CNN - Week 3 - Budgets Filed

CNN - Week 3 - Budgets Filed

Week three of the 2023 legislative session saw a flurry of bill filing activity with the resumption of the regular session. The legislature used three legislative days as expected, meeting as a body on Tuesday, Wednesday and Thursday. With bills allowed to be filed only on legislative days, this allows more bill filings in a week. Before getting to the summary, we would like to recognize and express our sincere appreciation to Rep. Arnold Mooney (R-Indian Springs) and Sen. Dan Roberts (R-Mountain Brook), who sponsored a joint resolution honoring the Alabama REALTORS® 100th Anniversary. 

Nearly 200 bills were filed this week, bringing the total number of bill filings to 366. While this may seem like a lot, a typical session sees anywhere from 650 to 900 bills filed. Generally, the number of bills filed in the first session of a quadrennium (Legislature’s four-year cycle) is on the higher side. We expect to see many more bills filed over the next three to four weeks. Read on for highlights of several bills that moved last week. 


Governor’s Budgets

Governor Ivey released both of the budget bills for fiscal year 2024 – the education budget, which funds the state’s education system, and the General Fund budget, which primarily funds the rest of state government. Both budgets are record-setters for the second year in a row. The education budget totals $8.8 billion, which includes a 2% pay raise for teachers and funding of new programs meant to improve our lagging math scores. The General Fund budget is roughly $230 million more than last year, for a total of $2.97 billion. As usual, the increase primarily goes to the Alabama Medicaid Agency and the Alabama Department of Corrections, but the bill sets aside $50 million for the reserve fund. 

Due to higher revenues, both budgets also have supplemental bills for FY 2023, the current fiscal year. The education budget supplemental currently includes nearly $1 billion in tax rebates of $400 for individuals ($800 for joint filers), as well as more money for existing charter schools, summer math camps, and Alabama’s First-Class Pre-K program.  The General Fund supplemental amounts to roughly $190 million, allocated to a variety of programs including $40 million to pay state debt early.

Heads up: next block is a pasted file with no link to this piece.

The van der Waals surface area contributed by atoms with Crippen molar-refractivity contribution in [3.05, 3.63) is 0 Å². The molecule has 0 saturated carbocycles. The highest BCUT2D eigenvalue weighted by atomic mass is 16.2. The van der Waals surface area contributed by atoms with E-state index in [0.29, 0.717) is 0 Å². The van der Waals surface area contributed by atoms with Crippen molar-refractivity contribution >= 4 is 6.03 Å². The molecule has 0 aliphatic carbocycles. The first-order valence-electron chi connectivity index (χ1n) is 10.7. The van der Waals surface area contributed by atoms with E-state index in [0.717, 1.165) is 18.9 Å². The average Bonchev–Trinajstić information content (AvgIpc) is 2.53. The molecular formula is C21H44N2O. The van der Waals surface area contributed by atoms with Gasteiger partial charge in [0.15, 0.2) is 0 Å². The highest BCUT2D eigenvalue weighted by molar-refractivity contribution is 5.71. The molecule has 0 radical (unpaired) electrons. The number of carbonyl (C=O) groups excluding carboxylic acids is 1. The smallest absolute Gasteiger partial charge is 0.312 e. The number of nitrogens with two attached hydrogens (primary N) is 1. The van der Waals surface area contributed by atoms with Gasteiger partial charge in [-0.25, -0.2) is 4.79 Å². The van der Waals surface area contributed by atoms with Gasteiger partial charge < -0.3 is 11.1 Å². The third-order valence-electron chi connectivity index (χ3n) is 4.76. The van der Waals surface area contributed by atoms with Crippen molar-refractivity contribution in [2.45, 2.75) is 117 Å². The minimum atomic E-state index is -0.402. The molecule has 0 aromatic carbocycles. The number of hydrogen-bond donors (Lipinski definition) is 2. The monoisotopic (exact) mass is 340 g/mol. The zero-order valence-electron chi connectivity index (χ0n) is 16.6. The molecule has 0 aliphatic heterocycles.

Occupational Tax Reduction Bill Advanced from Committee

Sen. Andrew Jones (R-Centre) filed a bill to reduce current municipal occupational taxes across the state to 1% and prohibit the introduction of new occupational taxes. SB 65 is different than last year’s version, allowing municipalities to continue collecting at current levels if they are using the taxes to pay off debt, until the debt is paid. The bill, as substituted, passed out of a Senate committee by a 5-4 vote, with quite a number of mayors speaking in opposition, including mayors from Opelika, Rainbow City, and Tuskegee, as well as a representative from the League of Municipalities. 


Mortgage and Deed Recording Fee Increase Filed

A bill to double the mortgage deed and recording fees was filed on Tuesday. SB 107, sponsored by Sen. Coleman-Madison (D-Birmingham) would increase the fee from $0.15 cents per $100 dollars to $0.30 per $100 for recording at the probate court mortgages, deeds of trust, and similar instruments given to secure debt on real or personal property, among other documents. The bill also changes the recipients of the fees, taking 30% from what currently goes to the state and setting aside 5% for probate judges and 25% to an Alabama Housing Trust Fund. The Alabama REALTORS® opposes the bill for increasing the fees and costs on new home and property buyers. 


Looking Ahead

The legislature is adjourned this week for Spring Break but will resume activities on April 4th with a three-day week. Stay tuned for an update next Tuesday on what to expect moving forward!